Despite falling book sales, number of small bookshops increases six times - The Korea Times
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Despite falling book sales, number of small bookshops increases six times

A screen capture of a small bookshop with a map of its location, from the Dongneseojeom website.
A screen capture of a small bookshop with a map of its location, from the Dongneseojeom website.

Bookshops in transition from place to buy books to cultural venue for likeminded people

By Park Ji-won

Book sales continue to fall. Feeling the pinch, bookshop owners closed down their businesses one after another.

Amid the bleak news about the publishing industry, the latest data shows a six-fold increase in the number of small bookshops across the country over the past five years. There were 97 small bookstores in 2015, but the number surged to around 600, according to Dongneseojeom (www.bookshopmap.com), an online platform service provider offering a map and related information on 647 indie bookstores in Korea.

Dongneseojeom CEO Nam Chang-woo. Courtesy of Dongneseojeom
Dongneseojeom CEO Nam Chang-woo. Courtesy of Dongneseojeom

Nam Chang-woo, CEO of Dongneseojeom, said that the notion of bookshops has been changing.

In the past, he said, bookshops were only places to buy and sell books. But nowadays, bookstores have evolved into places where likeminded people gather to share ideas about common interests and deepen their ties by exploring books about these mutual interests.

"Nowadays, small bookstores are the only place where people in the neighborhood can meet and mingle with each other face to face," he said during a recent Korea Times interview. "The pandemic also played a definite role in cementing the notion that bookshops are more than just places to sell or purchase books. As buzzwords about the joy of small things show, I think people are interested in meaningful things that can give us happiness or satisfaction."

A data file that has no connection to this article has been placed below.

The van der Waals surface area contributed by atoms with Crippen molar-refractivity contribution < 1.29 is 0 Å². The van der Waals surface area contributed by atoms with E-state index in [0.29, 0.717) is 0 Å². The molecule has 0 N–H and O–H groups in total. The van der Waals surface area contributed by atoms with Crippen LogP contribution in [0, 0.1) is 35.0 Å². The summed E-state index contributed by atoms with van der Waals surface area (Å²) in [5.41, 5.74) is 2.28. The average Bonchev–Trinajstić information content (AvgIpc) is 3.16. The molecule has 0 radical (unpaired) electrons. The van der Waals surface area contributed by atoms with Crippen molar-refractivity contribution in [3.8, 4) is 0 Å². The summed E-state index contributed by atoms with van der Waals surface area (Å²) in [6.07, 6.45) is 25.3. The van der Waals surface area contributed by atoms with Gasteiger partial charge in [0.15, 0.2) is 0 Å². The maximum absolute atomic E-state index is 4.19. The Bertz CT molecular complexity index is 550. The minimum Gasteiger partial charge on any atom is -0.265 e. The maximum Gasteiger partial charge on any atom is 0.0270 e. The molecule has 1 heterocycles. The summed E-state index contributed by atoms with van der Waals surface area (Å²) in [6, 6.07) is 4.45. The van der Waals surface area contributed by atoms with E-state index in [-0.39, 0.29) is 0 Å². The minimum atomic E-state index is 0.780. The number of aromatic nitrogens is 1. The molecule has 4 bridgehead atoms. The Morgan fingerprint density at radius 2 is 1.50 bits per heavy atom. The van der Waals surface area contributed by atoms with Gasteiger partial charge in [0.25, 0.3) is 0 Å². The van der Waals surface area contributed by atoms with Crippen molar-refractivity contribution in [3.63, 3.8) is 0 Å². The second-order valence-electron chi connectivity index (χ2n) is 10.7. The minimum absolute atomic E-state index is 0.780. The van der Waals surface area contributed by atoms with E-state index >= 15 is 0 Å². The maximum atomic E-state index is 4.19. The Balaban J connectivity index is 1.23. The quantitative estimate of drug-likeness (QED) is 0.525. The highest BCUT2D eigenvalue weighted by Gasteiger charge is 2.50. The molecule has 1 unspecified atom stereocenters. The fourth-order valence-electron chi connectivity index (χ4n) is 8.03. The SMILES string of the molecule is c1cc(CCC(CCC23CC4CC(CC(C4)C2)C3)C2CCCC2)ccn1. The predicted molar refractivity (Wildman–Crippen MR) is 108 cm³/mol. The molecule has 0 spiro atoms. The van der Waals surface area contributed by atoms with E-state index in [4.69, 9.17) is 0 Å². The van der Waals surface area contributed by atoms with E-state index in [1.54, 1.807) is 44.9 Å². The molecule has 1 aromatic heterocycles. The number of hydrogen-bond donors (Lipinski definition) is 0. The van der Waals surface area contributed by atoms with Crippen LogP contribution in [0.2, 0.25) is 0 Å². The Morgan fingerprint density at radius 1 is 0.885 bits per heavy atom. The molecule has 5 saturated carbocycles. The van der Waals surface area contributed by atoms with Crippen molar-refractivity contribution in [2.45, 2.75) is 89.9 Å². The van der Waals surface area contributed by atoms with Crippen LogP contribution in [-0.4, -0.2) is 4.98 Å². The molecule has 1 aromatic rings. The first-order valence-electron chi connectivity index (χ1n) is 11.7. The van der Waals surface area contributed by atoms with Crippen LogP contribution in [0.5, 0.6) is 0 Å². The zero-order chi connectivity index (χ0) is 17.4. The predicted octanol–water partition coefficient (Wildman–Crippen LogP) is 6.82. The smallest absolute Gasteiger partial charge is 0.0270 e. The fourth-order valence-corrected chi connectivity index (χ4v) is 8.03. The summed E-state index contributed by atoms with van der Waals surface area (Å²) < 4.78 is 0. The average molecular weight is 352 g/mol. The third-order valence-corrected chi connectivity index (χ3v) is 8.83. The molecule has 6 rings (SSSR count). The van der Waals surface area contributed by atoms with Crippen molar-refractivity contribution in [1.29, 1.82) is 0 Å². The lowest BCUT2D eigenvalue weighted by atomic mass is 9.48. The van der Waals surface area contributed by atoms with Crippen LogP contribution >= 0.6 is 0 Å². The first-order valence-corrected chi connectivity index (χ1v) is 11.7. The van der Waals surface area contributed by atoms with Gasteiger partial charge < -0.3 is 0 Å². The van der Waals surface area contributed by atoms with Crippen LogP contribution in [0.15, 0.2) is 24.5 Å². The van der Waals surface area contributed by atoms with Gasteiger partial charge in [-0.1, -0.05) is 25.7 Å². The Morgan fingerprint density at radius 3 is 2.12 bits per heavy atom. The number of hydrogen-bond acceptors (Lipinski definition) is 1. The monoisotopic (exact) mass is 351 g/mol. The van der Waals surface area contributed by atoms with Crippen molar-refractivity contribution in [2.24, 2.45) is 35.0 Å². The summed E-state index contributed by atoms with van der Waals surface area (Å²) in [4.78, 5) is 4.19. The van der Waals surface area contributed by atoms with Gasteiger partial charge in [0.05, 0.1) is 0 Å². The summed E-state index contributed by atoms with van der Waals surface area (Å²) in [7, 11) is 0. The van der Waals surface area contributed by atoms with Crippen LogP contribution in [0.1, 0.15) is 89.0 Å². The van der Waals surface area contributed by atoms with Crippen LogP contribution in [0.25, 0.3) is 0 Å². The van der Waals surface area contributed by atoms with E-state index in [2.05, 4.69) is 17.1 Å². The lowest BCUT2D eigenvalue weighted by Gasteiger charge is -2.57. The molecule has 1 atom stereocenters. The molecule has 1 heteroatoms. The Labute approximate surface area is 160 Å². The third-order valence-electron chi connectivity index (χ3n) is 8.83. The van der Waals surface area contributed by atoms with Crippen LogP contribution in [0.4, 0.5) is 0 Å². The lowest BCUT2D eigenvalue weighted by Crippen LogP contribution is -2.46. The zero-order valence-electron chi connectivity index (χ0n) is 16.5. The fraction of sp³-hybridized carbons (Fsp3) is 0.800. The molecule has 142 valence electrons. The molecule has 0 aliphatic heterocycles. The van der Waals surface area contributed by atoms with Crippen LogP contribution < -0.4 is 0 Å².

He said that falling book sales ironically played a part in increasing the number of small indie bookstores.

"I think there is no future for physical books because people don't buy them," he said. The reason why indie bookstores flourish in terms of numbers, he said, is because they serve various purposes. We can buy books about our interests there, but also meet people with shared interests, according to Nam. Bookshop owners' motives also vary. Designers open bookshops to sell books about design and design products. Some people even open a travel bookstore while running a travel agency, he said.

Other shop owners also organize book clubs on a regular basis with their customers.

As a result, Nam, who has been working as an online content manager and gathering data on indie books, saw the possibilities of bookstores as a space for people to gather. He launched a website in 2015 offering information on indie bookstores, cultural spaces, and public libraries, using an online map. The website offers other information on bookstores, such as their characteristics, Internet homepage and operating hours.

The website provides detailed information on some 1,200 small bookstores in Korea. Surfing the website, people can find what kinds of bookshops are near their homes. Their opening hours and phone numbers are offered, along with brief descriptions of the bookstores, and their locations on Google Maps.

"I thought I, an online content manager, would be able to contribute to the ecosystem of indie bookstores by connecting the bookstores in online space, which could help both owners, who don't have enough knowledge of technology, and readers, who are looking for more information on bookstores."

When the website opened, it simply provided a map. But over the last five years, it gradually grew, adding more services, such as newsletters and themed maps with, for example, the best spots to date, while publishing actual books and maps on indie bookstores.

But it wasn't easy for Nam to gather enough information from the owners of indie bookstores in the beginning, because many of them were hesitant to share their thoughts, since they were attached to analog styles of running their businesses.

"I am obsessed with making things effective through online platforms, for example. But the owners of bookstores were the opposite. They decided to run one of the most traditional businesses to share their knowledge and values at this time when the book market is dying."

He actively asked the owners about what to add to the website, as well as helpful ideas for finding bookstores. So more owners started to cooperate and open their minds, sharing their know-how. The website only provides maps and basic information about bookstores, but is poised to expand its services. It is planning to open a platform to make reservations for book club meetings or community gatherings, so that people can find meetings according to their preferences.

"I have been tracking data about terms related to 'indie bookstores.' More people are searching for bookstores or owners according to their tastes. I hope that bookstores will serve an important role as spaces to help find neighborhoods of their tastes and share culture, as people gather and communicate on Instagram and Clubhouse."